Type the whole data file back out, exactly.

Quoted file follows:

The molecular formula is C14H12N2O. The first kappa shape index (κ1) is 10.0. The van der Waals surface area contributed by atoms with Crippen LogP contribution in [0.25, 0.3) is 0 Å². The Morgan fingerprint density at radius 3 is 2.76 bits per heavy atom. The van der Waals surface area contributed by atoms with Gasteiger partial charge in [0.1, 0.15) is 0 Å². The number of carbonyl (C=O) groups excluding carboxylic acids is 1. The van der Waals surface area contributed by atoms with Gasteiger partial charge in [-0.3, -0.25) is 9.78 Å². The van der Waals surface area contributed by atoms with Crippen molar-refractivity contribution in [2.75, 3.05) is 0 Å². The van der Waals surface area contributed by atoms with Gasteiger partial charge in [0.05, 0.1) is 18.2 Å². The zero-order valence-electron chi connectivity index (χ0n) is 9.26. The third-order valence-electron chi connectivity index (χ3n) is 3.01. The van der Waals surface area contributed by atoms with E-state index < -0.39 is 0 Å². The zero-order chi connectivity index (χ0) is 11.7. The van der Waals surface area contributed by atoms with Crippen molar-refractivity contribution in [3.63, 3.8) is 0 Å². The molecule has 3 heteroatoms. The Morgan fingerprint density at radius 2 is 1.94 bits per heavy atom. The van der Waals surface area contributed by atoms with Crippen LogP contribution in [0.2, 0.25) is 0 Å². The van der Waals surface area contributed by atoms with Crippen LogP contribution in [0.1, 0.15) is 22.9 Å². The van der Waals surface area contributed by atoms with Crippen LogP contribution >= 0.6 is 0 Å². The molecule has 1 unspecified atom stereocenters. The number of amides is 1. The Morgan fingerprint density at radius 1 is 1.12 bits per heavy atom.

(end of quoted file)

The molecular formula is C14H12N2O. The first kappa shape index (κ1) is 10.0. The van der Waals surface area contributed by atoms with Crippen LogP contribution in [0.25, 0.3) is 0 Å². The Morgan fingerprint density at radius 3 is 2.76 bits per heavy atom. The van der Waals surface area contributed by atoms with Gasteiger partial charge in [0.1, 0.15) is 0 Å². The number of carbonyl (C=O) groups excluding carboxylic acids is 1. The van der Waals surface area contributed by atoms with Gasteiger partial charge in [-0.3, -0.25) is 9.78 Å². The van der Waals surface area contributed by atoms with Crippen molar-refractivity contribution in [2.75, 3.05) is 0 Å². The van der Waals surface area contributed by atoms with Gasteiger partial charge in [0.05, 0.1) is 18.2 Å². The zero-order valence-electron chi connectivity index (χ0n) is 9.26. The third-order valence-electron chi connectivity index (χ3n) is 3.01. The van der Waals surface area contributed by atoms with E-state index < -0.39 is 0 Å². The zero-order chi connectivity index (χ0) is 11.7. The van der Waals surface area contributed by atoms with Crippen molar-refractivity contribution in [3.63, 3.8) is 0 Å². The molecule has 3 heteroatoms. The Morgan fingerprint density at radius 2 is 1.94 bits per heavy atom. The van der Waals surface area contributed by atoms with Crippen LogP contribution in [0.2, 0.25) is 0 Å². The van der Waals surface area contributed by atoms with Crippen LogP contribution in [0.1, 0.15) is 22.9 Å². The van der Waals surface area contributed by atoms with Crippen LogP contribution >= 0.6 is 0 Å². The molecule has 1 unspecified atom stereocenters. The number of amides is 1. The Morgan fingerprint density at radius 1 is 1.12 bits per heavy atom.